Sanding is not a lot of fun. But it is absolutely necessary to prepare the surface of your woodworking project for the finishing stage. Even the best of finishes can’t cover up a poor preparation job in the sanding phase, so taking your time and doing a good job sanding your woodworking project thoroughly is paramount to making your project look great after finishing.
To that end, there are a few tools, accessories and methods you can use to help sand your project.
Finding the right one for the job can a bit confusing if you don’t know benefits of the different types. Here’s a great place to start:
Random orbital sanders: Perhaps the most versatile of all power sanders is the random orbital sander. As the name implies, the sanding pads on this type of sander moves in a random orbit to avoid any scratch patterns from appearing in the sanded wood, patterns that would certainly show up when applying a stained finish to the wood. That isn’t to say that a random orbital sander will avoid all scratching. You should always work with the grain of the wood (as opposed to moving across the grain), to help minimize the potential of scratching. However, these little workhorses do a great job of smoothing out the surface of wood (and other materials, for that matter), in preparation for the finish.
Belt Sanders: A belt sander is designed to take off a lot of material at one time.Sander paper is placed around the belt which then drives in one direction. As such, they can be very aggressive, and can take down a surface very quickly. However, they do have their place, when that type of sanding is called for. Just don’t plan on doing any fine detail sanding while wrestling your belt sander.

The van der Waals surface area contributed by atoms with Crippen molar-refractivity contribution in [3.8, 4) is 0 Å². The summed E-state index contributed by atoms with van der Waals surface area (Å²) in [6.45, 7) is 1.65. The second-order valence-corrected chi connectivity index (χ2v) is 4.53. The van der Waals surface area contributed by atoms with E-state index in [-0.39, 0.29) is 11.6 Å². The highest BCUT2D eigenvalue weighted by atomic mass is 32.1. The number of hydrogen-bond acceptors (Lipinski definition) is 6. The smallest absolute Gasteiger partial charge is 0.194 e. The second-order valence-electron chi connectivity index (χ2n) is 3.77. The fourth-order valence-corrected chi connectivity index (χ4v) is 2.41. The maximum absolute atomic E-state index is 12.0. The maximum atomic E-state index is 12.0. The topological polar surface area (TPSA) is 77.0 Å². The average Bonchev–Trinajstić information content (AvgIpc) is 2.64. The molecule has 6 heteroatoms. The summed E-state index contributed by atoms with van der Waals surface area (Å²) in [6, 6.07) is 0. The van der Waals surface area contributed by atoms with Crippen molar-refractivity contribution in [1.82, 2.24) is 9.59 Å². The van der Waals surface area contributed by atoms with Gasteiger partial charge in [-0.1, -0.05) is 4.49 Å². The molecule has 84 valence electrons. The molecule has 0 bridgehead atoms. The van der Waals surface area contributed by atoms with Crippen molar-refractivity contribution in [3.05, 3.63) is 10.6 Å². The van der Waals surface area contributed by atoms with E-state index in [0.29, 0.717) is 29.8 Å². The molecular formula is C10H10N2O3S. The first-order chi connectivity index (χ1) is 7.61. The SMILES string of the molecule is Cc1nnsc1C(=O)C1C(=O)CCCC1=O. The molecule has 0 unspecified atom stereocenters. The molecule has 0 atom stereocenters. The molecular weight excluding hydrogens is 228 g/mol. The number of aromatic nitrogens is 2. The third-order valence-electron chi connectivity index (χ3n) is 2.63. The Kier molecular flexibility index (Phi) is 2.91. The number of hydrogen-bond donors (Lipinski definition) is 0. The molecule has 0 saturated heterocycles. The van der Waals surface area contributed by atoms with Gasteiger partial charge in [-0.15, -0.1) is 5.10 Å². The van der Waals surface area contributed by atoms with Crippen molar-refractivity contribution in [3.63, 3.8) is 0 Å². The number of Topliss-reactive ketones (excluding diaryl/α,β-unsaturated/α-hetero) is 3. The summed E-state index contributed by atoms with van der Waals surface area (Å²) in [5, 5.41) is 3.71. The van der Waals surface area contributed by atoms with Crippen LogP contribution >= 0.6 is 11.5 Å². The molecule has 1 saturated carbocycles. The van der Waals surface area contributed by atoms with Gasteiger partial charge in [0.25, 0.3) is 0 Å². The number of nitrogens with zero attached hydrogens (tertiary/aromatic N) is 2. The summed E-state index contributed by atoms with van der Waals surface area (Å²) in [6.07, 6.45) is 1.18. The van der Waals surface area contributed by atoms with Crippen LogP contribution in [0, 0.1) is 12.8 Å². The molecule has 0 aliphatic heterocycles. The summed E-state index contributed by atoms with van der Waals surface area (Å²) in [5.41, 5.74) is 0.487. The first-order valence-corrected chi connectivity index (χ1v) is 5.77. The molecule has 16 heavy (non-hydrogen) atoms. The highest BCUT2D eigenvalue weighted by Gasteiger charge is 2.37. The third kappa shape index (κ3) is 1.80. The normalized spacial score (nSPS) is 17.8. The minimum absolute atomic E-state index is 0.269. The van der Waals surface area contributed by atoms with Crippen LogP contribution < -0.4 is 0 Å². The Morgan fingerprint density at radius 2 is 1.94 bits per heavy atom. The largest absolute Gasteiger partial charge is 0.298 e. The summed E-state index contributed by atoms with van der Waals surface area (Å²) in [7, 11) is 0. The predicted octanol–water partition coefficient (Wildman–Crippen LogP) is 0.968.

Belt Disc sanders: This is a benchtop version of the belt sander with an added vertical spinning disc sander on the side. Some models allow the belt sander to adjusted so that it is at an angle or completely vertical, depending on your needs.
Detail sanders: A handheld tool also known as a corner, or mouse sander. These come in handy when you need to finish wood in corners or tight spaces. They have a triangular head that vibrates at high speeds to achieve a fine finish.
Spindle Sanders: A benchtop tool that can be used on wood as well as metal, depending on the brand, which makes it easier to sand curves and contours. This sander is mounted on a spindle and works by rotating and oscillating in and out or up and down along the axis of the spindle.
Electric Drywall sanders: A specialist tool designed quickly sand down drywalls and plaster. It has an oscillating head, and a long arm for easy reach. Most models have a vacuum to clear the dust and debris away.